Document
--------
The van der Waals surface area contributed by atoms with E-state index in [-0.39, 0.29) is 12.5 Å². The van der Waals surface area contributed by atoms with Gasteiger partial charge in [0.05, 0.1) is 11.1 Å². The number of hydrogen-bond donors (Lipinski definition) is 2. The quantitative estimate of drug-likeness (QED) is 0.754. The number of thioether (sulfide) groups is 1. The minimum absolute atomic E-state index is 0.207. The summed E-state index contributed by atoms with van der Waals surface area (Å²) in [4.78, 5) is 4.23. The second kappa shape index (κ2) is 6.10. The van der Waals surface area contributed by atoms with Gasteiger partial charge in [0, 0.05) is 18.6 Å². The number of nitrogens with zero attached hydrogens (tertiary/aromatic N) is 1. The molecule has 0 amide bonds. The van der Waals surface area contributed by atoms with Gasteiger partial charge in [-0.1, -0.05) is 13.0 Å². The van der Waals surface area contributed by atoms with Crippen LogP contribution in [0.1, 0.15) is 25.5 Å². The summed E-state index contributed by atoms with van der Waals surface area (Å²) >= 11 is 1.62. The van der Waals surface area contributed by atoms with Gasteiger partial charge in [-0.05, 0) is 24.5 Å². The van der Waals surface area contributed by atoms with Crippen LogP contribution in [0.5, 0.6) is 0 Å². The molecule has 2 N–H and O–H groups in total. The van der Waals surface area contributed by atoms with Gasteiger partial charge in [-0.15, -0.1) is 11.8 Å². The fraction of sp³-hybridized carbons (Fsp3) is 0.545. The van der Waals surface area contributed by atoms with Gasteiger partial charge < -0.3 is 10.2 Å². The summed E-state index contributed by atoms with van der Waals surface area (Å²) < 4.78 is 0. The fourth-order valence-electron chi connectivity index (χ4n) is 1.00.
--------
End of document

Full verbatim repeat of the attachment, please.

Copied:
The van der Waals surface area contributed by atoms with E-state index in [-0.39, 0.29) is 12.5 Å². The van der Waals surface area contributed by atoms with Gasteiger partial charge in [0.05, 0.1) is 11.1 Å². The number of hydrogen-bond donors (Lipinski definition) is 2. The quantitative estimate of drug-likeness (QED) is 0.754. The number of thioether (sulfide) groups is 1. The minimum absolute atomic E-state index is 0.207. The summed E-state index contributed by atoms with van der Waals surface area (Å²) in [4.78, 5) is 4.23. The second kappa shape index (κ2) is 6.10. The van der Waals surface area contributed by atoms with Gasteiger partial charge in [0, 0.05) is 18.6 Å². The number of nitrogens with zero attached hydrogens (tertiary/aromatic N) is 1. The molecule has 0 amide bonds. The van der Waals surface area contributed by atoms with Gasteiger partial charge in [-0.1, -0.05) is 13.0 Å². The van der Waals surface area contributed by atoms with Crippen LogP contribution in [0.1, 0.15) is 25.5 Å². The summed E-state index contributed by atoms with van der Waals surface area (Å²) >= 11 is 1.62. The van der Waals surface area contributed by atoms with Gasteiger partial charge in [-0.05, 0) is 24.5 Å². The van der Waals surface area contributed by atoms with Crippen LogP contribution in [0.5, 0.6) is 0 Å². The molecule has 2 N–H and O–H groups in total. The van der Waals surface area contributed by atoms with Gasteiger partial charge in [-0.15, -0.1) is 11.8 Å². The fraction of sp³-hybridized carbons (Fsp3) is 0.545. The van der Waals surface area contributed by atoms with Gasteiger partial charge < -0.3 is 10.2 Å². The summed E-state index contributed by atoms with van der Waals surface area (Å²) < 4.78 is 0. The fourth-order valence-electron chi connectivity index (χ4n) is 1.00.